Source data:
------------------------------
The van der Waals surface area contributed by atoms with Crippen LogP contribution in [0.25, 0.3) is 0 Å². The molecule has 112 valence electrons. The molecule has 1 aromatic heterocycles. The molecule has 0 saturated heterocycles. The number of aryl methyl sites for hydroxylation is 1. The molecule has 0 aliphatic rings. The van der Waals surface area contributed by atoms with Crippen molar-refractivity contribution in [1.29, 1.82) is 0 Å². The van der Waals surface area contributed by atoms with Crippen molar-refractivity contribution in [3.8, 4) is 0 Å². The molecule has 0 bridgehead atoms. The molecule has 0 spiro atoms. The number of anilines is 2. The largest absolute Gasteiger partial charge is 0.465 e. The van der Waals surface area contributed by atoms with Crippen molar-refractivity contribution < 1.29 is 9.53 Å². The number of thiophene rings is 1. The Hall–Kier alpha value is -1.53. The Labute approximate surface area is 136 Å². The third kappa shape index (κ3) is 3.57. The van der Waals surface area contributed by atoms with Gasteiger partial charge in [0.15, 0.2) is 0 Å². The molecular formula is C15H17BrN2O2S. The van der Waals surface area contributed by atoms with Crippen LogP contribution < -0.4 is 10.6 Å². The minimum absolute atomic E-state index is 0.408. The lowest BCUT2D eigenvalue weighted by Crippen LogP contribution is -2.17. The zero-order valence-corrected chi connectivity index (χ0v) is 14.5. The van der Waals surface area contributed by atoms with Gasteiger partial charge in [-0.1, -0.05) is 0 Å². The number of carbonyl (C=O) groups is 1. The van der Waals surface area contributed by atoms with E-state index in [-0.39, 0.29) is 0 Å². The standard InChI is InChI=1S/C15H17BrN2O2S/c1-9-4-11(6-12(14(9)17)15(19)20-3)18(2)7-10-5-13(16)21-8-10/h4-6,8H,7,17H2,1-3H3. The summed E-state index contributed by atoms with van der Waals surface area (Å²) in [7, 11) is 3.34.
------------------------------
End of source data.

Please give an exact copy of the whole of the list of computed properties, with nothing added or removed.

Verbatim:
The van der Waals surface area contributed by atoms with Crippen LogP contribution in [0.25, 0.3) is 0 Å². The molecule has 112 valence electrons. The molecule has 1 aromatic heterocycles. The molecule has 0 saturated heterocycles. The number of aryl methyl sites for hydroxylation is 1. The molecule has 0 aliphatic rings. The van der Waals surface area contributed by atoms with Crippen molar-refractivity contribution in [1.29, 1.82) is 0 Å². The van der Waals surface area contributed by atoms with Crippen molar-refractivity contribution in [3.8, 4) is 0 Å². The molecule has 0 bridgehead atoms. The molecule has 0 spiro atoms. The number of anilines is 2. The largest absolute Gasteiger partial charge is 0.465 e. The van der Waals surface area contributed by atoms with Crippen molar-refractivity contribution < 1.29 is 9.53 Å². The number of thiophene rings is 1. The Hall–Kier alpha value is -1.53. The Labute approximate surface area is 136 Å². The third kappa shape index (κ3) is 3.57. The van der Waals surface area contributed by atoms with Gasteiger partial charge in [0.15, 0.2) is 0 Å². The molecular formula is C15H17BrN2O2S. The van der Waals surface area contributed by atoms with Crippen LogP contribution < -0.4 is 10.6 Å². The minimum absolute atomic E-state index is 0.408. The lowest BCUT2D eigenvalue weighted by Crippen LogP contribution is -2.17. The zero-order valence-corrected chi connectivity index (χ0v) is 14.5. The van der Waals surface area contributed by atoms with Gasteiger partial charge in [-0.1, -0.05) is 0 Å². The number of carbonyl (C=O) groups is 1. The van der Waals surface area contributed by atoms with E-state index in [-0.39, 0.29) is 0 Å². The standard InChI is InChI=1S/C15H17BrN2O2S/c1-9-4-11(6-12(14(9)17)15(19)20-3)18(2)7-10-5-13(16)21-8-10/h4-6,8H,7,17H2,1-3H3. The summed E-state index contributed by atoms with van der Waals surface area (Å²) in [7, 11) is 3.34.